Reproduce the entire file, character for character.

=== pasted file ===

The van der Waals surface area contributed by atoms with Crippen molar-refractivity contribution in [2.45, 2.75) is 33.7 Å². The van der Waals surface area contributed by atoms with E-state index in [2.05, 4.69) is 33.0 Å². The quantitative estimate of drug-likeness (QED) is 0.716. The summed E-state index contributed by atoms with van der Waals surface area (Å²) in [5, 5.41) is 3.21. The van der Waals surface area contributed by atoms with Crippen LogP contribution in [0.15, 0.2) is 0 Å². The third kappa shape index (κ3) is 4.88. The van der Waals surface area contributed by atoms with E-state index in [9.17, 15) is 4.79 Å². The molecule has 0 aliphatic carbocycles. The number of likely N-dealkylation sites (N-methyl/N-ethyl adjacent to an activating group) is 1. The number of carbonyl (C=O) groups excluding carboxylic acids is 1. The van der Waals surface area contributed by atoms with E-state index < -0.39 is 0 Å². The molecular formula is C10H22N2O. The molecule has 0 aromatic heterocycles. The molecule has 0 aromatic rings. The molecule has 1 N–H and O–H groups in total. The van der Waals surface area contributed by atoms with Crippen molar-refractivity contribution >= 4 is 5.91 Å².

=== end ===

The van der Waals surface area contributed by atoms with Crippen molar-refractivity contribution in [2.45, 2.75) is 33.7 Å². The van der Waals surface area contributed by atoms with E-state index in [2.05, 4.69) is 33.0 Å². The quantitative estimate of drug-likeness (QED) is 0.716. The summed E-state index contributed by atoms with van der Waals surface area (Å²) in [5, 5.41) is 3.21. The van der Waals surface area contributed by atoms with Crippen LogP contribution in [0.15, 0.2) is 0 Å². The third kappa shape index (κ3) is 4.88. The van der Waals surface area contributed by atoms with E-state index in [9.17, 15) is 4.79 Å². The molecule has 0 aliphatic carbocycles. The number of likely N-dealkylation sites (N-methyl/N-ethyl adjacent to an activating group) is 1. The number of carbonyl (C=O) groups excluding carboxylic acids is 1. The van der Waals surface area contributed by atoms with E-state index < -0.39 is 0 Å². The molecular formula is C10H22N2O. The molecule has 0 aromatic heterocycles. The molecule has 0 aromatic rings. The molecule has 1 N–H and O–H groups in total. The van der Waals surface area contributed by atoms with Crippen molar-refractivity contribution >= 4 is 5.91 Å².